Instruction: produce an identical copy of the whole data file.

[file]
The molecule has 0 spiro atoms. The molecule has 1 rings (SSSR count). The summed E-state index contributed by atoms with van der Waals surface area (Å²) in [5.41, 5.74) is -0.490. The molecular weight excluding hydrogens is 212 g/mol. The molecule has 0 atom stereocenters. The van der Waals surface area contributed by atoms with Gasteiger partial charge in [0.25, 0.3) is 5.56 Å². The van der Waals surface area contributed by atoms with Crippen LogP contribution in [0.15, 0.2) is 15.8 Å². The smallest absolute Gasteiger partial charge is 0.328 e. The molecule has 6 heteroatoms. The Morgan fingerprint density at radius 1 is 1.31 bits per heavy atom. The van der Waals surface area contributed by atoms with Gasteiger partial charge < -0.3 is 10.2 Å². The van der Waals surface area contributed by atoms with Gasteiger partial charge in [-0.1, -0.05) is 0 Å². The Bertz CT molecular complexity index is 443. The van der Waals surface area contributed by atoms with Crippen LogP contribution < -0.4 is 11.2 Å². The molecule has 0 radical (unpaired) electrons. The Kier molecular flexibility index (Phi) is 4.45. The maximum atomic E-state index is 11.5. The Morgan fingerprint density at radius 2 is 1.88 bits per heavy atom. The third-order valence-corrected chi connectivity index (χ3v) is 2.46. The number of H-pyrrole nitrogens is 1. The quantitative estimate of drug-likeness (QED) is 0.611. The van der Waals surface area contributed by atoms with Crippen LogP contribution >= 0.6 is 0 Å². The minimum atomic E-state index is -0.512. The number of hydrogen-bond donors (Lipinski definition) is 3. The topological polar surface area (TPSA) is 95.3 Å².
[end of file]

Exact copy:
The molecule has 0 spiro atoms. The molecule has 1 rings (SSSR count). The summed E-state index contributed by atoms with van der Waals surface area (Å²) in [5.41, 5.74) is -0.490. The molecular weight excluding hydrogens is 212 g/mol. The molecule has 0 atom stereocenters. The van der Waals surface area contributed by atoms with Gasteiger partial charge in [0.25, 0.3) is 5.56 Å². The van der Waals surface area contributed by atoms with Crippen LogP contribution in [0.15, 0.2) is 15.8 Å². The smallest absolute Gasteiger partial charge is 0.328 e. The molecule has 6 heteroatoms. The Morgan fingerprint density at radius 1 is 1.31 bits per heavy atom. The van der Waals surface area contributed by atoms with Gasteiger partial charge < -0.3 is 10.2 Å². The van der Waals surface area contributed by atoms with Gasteiger partial charge in [-0.1, -0.05) is 0 Å². The Bertz CT molecular complexity index is 443. The van der Waals surface area contributed by atoms with Crippen LogP contribution < -0.4 is 11.2 Å². The molecule has 0 radical (unpaired) electrons. The Kier molecular flexibility index (Phi) is 4.45. The maximum atomic E-state index is 11.5. The Morgan fingerprint density at radius 2 is 1.88 bits per heavy atom. The third-order valence-corrected chi connectivity index (χ3v) is 2.46. The number of H-pyrrole nitrogens is 1. The quantitative estimate of drug-likeness (QED) is 0.611. The van der Waals surface area contributed by atoms with Crippen LogP contribution >= 0.6 is 0 Å². The minimum atomic E-state index is -0.512. The number of hydrogen-bond donors (Lipinski definition) is 3. The topological polar surface area (TPSA) is 95.3 Å².